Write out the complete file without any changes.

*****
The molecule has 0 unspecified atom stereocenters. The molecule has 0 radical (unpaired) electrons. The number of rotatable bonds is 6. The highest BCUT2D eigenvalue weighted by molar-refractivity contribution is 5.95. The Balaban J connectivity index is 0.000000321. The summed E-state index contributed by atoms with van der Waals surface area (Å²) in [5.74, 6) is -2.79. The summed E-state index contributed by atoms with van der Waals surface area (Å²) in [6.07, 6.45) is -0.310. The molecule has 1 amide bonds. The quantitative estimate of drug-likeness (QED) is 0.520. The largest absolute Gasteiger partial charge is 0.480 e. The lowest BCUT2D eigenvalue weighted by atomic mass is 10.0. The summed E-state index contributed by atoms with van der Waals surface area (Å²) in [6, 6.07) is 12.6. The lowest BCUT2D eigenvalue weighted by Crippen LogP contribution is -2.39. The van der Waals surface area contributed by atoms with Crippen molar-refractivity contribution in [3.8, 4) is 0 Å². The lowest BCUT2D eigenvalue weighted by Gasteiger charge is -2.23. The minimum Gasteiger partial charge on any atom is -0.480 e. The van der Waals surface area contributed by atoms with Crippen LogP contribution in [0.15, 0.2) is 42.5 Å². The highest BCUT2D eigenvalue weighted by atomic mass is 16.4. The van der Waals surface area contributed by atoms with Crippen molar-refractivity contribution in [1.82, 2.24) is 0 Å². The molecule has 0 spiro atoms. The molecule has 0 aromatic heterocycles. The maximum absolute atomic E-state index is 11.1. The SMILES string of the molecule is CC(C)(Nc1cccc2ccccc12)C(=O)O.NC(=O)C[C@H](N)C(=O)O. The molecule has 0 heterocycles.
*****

The molecule has 0 unspecified atom stereocenters. The molecule has 0 radical (unpaired) electrons. The number of rotatable bonds is 6. The highest BCUT2D eigenvalue weighted by molar-refractivity contribution is 5.95. The Balaban J connectivity index is 0.000000321. The summed E-state index contributed by atoms with van der Waals surface area (Å²) in [5.74, 6) is -2.79. The summed E-state index contributed by atoms with van der Waals surface area (Å²) in [6.07, 6.45) is -0.310. The molecule has 1 amide bonds. The quantitative estimate of drug-likeness (QED) is 0.520. The largest absolute Gasteiger partial charge is 0.480 e. The lowest BCUT2D eigenvalue weighted by atomic mass is 10.0. The summed E-state index contributed by atoms with van der Waals surface area (Å²) in [6, 6.07) is 12.6. The lowest BCUT2D eigenvalue weighted by Crippen LogP contribution is -2.39. The van der Waals surface area contributed by atoms with Crippen molar-refractivity contribution in [3.8, 4) is 0 Å². The lowest BCUT2D eigenvalue weighted by Gasteiger charge is -2.23. The minimum Gasteiger partial charge on any atom is -0.480 e. The van der Waals surface area contributed by atoms with Crippen LogP contribution in [0.15, 0.2) is 42.5 Å². The highest BCUT2D eigenvalue weighted by atomic mass is 16.4. The van der Waals surface area contributed by atoms with Crippen molar-refractivity contribution in [1.82, 2.24) is 0 Å². The molecule has 0 spiro atoms. The molecule has 0 aromatic heterocycles. The maximum absolute atomic E-state index is 11.1. The SMILES string of the molecule is CC(C)(Nc1cccc2ccccc12)C(=O)O.NC(=O)C[C@H](N)C(=O)O. The molecule has 0 heterocycles.